longer. In this paper we estimate the labor supply responses to a reform package embodying

    two common elements: changing the earliest age at which workers may access their pension,

    and increasing work incentives for those already eligible to claim their pension.

    Increasing the pension access age implies longer labor force attachment and a reduced life

    span of pension payouts. More than a dozen countries have either undertaken such a reform,

    or have announced plans to do so (OECD, 2012). Policy changes of this type will almost cer-

    tainly result in later retirement (Gruber and Wise, 1999; 2004). In contrast, only a few coun-

    tries have comprehensively removed pension-related work disincentives for those who have

    reached the access age. This requires breaking the nexus between retirement age and the ac-

    cess age for benefit payments, leaving workers to decide work patterns and pension draw-

    down independently. Examples include the US in 1983 and 2000, Canada and Sweden in the

    1970s, the UK in 1989, Japan in 1985 and 2002, and Norway in 2011. In an idealized reform

    of this type, benefits are actuarially adjusted by take-up age.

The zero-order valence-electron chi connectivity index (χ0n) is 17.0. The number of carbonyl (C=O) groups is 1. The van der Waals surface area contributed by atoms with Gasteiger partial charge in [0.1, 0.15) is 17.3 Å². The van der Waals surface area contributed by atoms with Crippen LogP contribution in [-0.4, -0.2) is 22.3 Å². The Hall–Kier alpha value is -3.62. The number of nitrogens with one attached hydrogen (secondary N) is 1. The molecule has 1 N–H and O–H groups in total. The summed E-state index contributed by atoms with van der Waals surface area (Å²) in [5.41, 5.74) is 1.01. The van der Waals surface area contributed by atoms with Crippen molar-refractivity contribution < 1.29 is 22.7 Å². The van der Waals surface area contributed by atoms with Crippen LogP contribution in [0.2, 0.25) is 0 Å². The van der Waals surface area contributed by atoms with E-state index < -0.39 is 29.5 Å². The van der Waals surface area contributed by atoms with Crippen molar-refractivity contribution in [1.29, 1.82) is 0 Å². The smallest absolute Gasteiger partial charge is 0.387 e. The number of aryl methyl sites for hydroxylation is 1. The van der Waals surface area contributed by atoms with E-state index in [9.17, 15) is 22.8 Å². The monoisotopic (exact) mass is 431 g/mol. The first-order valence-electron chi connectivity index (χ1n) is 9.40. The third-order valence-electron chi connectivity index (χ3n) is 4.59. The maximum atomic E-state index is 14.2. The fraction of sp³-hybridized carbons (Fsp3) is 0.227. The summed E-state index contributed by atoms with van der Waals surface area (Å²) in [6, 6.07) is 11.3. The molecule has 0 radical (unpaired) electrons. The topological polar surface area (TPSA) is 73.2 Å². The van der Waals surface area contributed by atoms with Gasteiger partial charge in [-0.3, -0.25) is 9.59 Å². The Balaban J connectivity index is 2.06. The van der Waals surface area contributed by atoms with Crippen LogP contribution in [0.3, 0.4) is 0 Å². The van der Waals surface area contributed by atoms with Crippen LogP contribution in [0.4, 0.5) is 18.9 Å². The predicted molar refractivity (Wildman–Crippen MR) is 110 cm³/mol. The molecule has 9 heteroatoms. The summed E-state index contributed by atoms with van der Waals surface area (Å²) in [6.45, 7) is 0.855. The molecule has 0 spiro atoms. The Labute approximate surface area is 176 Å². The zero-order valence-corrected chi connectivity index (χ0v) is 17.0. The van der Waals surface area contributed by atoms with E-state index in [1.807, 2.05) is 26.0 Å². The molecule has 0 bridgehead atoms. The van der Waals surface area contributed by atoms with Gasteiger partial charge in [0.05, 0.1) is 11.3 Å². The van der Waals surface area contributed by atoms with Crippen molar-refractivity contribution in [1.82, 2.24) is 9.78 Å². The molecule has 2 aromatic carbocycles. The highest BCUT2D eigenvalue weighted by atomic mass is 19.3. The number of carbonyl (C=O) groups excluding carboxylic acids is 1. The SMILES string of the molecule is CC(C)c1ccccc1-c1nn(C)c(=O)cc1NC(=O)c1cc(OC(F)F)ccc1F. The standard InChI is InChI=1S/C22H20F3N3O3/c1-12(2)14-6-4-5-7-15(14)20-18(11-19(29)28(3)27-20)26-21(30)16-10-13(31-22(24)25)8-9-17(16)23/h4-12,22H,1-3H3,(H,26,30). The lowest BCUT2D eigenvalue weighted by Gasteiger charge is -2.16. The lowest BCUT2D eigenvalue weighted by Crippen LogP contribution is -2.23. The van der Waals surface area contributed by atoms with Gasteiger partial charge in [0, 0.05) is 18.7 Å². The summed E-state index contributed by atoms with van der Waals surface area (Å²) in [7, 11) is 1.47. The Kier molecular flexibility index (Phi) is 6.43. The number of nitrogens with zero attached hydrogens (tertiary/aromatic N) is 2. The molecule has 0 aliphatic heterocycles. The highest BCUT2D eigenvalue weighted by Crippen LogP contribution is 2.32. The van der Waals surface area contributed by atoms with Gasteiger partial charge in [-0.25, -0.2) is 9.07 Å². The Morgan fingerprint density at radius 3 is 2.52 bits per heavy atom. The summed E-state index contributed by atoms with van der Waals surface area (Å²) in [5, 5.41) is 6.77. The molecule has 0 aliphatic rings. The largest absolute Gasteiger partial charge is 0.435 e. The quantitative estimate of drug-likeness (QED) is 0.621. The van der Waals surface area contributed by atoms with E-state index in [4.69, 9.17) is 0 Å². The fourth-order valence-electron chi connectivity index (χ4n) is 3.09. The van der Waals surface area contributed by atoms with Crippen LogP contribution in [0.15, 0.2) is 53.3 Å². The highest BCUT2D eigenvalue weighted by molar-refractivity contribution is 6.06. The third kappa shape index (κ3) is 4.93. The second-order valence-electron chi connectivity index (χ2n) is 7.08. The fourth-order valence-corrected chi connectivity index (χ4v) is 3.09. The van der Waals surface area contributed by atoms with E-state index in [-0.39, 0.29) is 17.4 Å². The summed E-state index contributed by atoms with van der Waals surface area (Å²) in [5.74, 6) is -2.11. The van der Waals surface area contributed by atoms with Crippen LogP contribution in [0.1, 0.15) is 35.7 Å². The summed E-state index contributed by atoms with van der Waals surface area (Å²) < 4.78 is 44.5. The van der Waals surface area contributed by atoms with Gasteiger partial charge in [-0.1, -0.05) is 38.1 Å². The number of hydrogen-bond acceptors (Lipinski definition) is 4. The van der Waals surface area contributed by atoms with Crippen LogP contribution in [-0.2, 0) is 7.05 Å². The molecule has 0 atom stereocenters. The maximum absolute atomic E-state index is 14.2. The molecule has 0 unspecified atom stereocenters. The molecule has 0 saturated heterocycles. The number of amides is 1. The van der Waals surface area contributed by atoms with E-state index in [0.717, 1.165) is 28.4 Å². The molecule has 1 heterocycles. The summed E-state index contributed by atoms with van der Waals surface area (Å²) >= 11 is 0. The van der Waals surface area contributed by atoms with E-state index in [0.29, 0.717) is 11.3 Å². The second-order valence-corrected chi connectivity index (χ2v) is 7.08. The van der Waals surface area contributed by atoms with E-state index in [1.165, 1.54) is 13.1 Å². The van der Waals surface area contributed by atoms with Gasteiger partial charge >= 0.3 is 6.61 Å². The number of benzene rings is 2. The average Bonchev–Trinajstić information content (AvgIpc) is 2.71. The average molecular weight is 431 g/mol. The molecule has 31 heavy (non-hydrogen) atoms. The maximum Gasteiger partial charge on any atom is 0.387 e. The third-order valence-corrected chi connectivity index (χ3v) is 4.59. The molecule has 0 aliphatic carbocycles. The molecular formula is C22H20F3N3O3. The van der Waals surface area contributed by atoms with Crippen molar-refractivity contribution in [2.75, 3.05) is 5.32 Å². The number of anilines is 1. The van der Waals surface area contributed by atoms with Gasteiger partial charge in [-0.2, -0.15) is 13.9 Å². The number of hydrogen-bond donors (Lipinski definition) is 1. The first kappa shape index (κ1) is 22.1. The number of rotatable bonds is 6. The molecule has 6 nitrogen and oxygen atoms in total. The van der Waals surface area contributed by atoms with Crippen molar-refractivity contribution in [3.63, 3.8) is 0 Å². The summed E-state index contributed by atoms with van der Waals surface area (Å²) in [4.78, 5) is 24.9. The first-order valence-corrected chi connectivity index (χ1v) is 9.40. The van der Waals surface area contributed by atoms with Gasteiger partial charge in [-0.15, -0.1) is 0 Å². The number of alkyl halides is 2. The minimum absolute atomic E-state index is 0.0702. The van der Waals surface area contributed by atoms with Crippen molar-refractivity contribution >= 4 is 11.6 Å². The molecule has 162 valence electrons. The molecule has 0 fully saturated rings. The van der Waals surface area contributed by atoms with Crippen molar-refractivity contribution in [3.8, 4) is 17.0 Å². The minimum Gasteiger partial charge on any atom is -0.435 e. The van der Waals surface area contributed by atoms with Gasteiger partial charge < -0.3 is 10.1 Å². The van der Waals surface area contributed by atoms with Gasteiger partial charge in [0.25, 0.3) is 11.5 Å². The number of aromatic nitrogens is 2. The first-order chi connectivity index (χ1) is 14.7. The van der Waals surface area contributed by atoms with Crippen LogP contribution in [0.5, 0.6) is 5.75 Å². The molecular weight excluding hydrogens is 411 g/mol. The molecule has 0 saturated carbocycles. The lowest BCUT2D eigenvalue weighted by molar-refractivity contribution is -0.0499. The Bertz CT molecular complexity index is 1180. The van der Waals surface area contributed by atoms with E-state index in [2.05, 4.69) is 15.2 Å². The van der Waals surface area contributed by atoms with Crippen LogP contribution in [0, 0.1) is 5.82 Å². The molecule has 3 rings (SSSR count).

We use the comprehensive 2011 Norwegian pension reform, which was primarily focused on

    increasing work incentives, to examine the labor supply responses to alternative reform paths.

    As we explain below, the reform had widely different implications for different groups of

    workers, depending on pre-determined factors such as sector of employment and accumulated

    pension entitlements. Some workers were subject to increases or decreases in access age on-

    ly, some were subject to large changes in work incentives, and some were more or less unaf-

    fected. The reform therefore presents a surprisingly complete quasi experimental set-up for

    our investigations. No other country has simultaneously implemented such diverse reforms.

    We base our analysis on two complementary empirical strategies. Both use comprehensive

    administrative registers with panel data on employment and earnings for the first birth co-

    horts potentially affected by the reform and the last unaffected cohorts. First, we compare

    labor supply patterns before and after reform implementation for groups who were affected in